I was extremely fortunate to become interested in genealogy when I was just a teenager. This meant that not only was my grandmother still alive, but so were a lot of great-aunts and uncles.
They all had one hand on the baton of memories, stretching back a century before I was born. They could pass to me stories told to them as children by their own grandparents.
Yet I nearly let it slip from my grasp. Most of my information came from two people whom I'd been warned would know nothing.
I sat down with my Nan and opened my notebook. She was the eldest of her siblings, so she recalled all of their births in great detail. She spilled out her memories onto the page and suddenly I had a rich picture of her entire generation. She was able to give me names and locations for some of those who had gone before. But then it stopped. We had reached the end of her knowledge.
"It's ok." I assured her, pleased with my hoard of information, "Auntie Gwen will be up later and I'll ask her too."
Auntie Gwen was my Nan's youngest sister, so technically my great-auntie. My Nan was dismissive. "Gwen won't know anything. Half of these were dead before she was born!" Young and inexperienced, I accepted the truth of this. My great-auntie came and went without me once mentioning what I was doing.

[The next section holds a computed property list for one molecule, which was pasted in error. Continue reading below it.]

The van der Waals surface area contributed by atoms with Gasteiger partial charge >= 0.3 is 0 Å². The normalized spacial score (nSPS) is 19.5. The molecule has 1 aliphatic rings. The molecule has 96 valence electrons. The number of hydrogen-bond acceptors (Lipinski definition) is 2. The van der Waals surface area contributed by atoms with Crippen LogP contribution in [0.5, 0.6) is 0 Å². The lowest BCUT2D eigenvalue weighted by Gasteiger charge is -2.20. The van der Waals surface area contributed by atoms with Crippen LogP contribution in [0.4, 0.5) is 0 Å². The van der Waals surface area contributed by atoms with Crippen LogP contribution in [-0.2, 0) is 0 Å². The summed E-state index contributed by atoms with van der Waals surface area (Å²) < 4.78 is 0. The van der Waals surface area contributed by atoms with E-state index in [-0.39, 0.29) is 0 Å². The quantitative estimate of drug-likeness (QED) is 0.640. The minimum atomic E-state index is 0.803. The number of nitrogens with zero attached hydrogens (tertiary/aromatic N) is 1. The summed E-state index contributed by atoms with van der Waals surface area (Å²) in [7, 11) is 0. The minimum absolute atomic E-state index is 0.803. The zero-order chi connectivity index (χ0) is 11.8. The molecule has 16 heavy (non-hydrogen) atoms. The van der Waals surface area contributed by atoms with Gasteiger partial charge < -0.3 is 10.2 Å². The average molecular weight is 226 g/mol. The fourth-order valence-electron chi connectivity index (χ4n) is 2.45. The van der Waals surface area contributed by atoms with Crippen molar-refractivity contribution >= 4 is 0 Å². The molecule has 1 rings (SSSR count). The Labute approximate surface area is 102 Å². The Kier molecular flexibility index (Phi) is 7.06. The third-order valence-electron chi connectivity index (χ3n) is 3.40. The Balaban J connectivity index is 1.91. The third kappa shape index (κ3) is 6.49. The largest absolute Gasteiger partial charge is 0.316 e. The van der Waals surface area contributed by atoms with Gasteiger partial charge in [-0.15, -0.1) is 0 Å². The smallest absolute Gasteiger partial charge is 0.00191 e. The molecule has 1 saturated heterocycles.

It took about three weeks of enthusiastically hunting through my family history before my mother happened to mention it to my Auntie Gwen. "Oh! Let's have a look," she said, taking my folder off me. Then she filled in half a dozen names, where I had question marks and took me yet another generation back.
My great-auntie might have been the youngest, but she and her husband had been the first in the family to buy a car. In their youth, they used to spend weekends visiting all of those relatives living in the Welsh valleys. Over cups of tea and bara brith, she and her cousins had talked long and hard about their mutual ancestors.
The next time I saw her, Auntie Gwen took out of her handbag a list of addresses and telephone numbers. They were ready for me in Wales. She'd already called them. There had been relatives traipsing all over the graveyards of Blaenafon, taking photographs and noting down dates on the stones. The information kept on coming.
This is just one example of why you should ask questions of everyone in your family. Their age means nothing, if they were the one to have the conversations with those long gone. Plus it's worth noting that, in my own family, it's definitely not the eldest who has the most details. It's me, as I've been the one researching it all for twenty years!